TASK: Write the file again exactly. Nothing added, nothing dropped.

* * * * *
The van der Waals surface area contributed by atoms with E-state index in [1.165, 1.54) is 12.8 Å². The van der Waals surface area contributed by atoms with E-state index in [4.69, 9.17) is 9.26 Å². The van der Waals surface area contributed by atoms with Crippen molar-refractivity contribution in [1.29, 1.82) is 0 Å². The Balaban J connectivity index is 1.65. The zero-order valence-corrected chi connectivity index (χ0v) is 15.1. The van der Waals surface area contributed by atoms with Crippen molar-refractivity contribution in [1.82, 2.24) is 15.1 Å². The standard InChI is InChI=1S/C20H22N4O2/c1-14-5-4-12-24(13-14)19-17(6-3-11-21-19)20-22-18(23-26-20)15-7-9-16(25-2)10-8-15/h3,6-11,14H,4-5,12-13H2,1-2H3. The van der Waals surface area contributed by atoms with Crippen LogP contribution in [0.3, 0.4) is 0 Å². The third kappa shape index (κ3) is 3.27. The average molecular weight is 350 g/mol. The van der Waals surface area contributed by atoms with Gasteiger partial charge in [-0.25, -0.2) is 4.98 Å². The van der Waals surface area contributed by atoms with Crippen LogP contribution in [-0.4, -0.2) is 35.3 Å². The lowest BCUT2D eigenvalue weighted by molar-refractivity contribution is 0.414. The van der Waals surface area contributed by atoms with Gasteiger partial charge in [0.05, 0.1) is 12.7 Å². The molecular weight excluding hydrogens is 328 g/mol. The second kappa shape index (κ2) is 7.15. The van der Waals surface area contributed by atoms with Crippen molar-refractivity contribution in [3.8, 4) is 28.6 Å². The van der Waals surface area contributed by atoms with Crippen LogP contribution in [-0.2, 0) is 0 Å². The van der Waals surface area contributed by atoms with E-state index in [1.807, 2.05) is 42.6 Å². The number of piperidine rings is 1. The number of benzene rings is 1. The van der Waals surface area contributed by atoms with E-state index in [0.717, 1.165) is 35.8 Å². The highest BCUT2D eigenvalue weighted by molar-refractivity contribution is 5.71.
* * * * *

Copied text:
The van der Waals surface area contributed by atoms with E-state index in [1.165, 1.54) is 12.8 Å². The van der Waals surface area contributed by atoms with E-state index in [4.69, 9.17) is 9.26 Å². The van der Waals surface area contributed by atoms with Crippen molar-refractivity contribution in [1.29, 1.82) is 0 Å². The Balaban J connectivity index is 1.65. The zero-order valence-corrected chi connectivity index (χ0v) is 15.1. The van der Waals surface area contributed by atoms with Crippen molar-refractivity contribution in [1.82, 2.24) is 15.1 Å². The standard InChI is InChI=1S/C20H22N4O2/c1-14-5-4-12-24(13-14)19-17(6-3-11-21-19)20-22-18(23-26-20)15-7-9-16(25-2)10-8-15/h3,6-11,14H,4-5,12-13H2,1-2H3. The van der Waals surface area contributed by atoms with Crippen LogP contribution in [0.3, 0.4) is 0 Å². The third kappa shape index (κ3) is 3.27. The average molecular weight is 350 g/mol. The van der Waals surface area contributed by atoms with Gasteiger partial charge in [-0.25, -0.2) is 4.98 Å². The van der Waals surface area contributed by atoms with Crippen LogP contribution in [-0.4, -0.2) is 35.3 Å². The lowest BCUT2D eigenvalue weighted by molar-refractivity contribution is 0.414. The van der Waals surface area contributed by atoms with Gasteiger partial charge in [0.05, 0.1) is 12.7 Å². The molecular weight excluding hydrogens is 328 g/mol. The second kappa shape index (κ2) is 7.15. The van der Waals surface area contributed by atoms with Crippen molar-refractivity contribution in [3.8, 4) is 28.6 Å². The van der Waals surface area contributed by atoms with Crippen LogP contribution in [-0.2, 0) is 0 Å². The van der Waals surface area contributed by atoms with E-state index in [1.807, 2.05) is 42.6 Å². The number of piperidine rings is 1. The number of benzene rings is 1. The van der Waals surface area contributed by atoms with E-state index in [0.717, 1.165) is 35.8 Å². The highest BCUT2D eigenvalue weighted by molar-refractivity contribution is 5.71.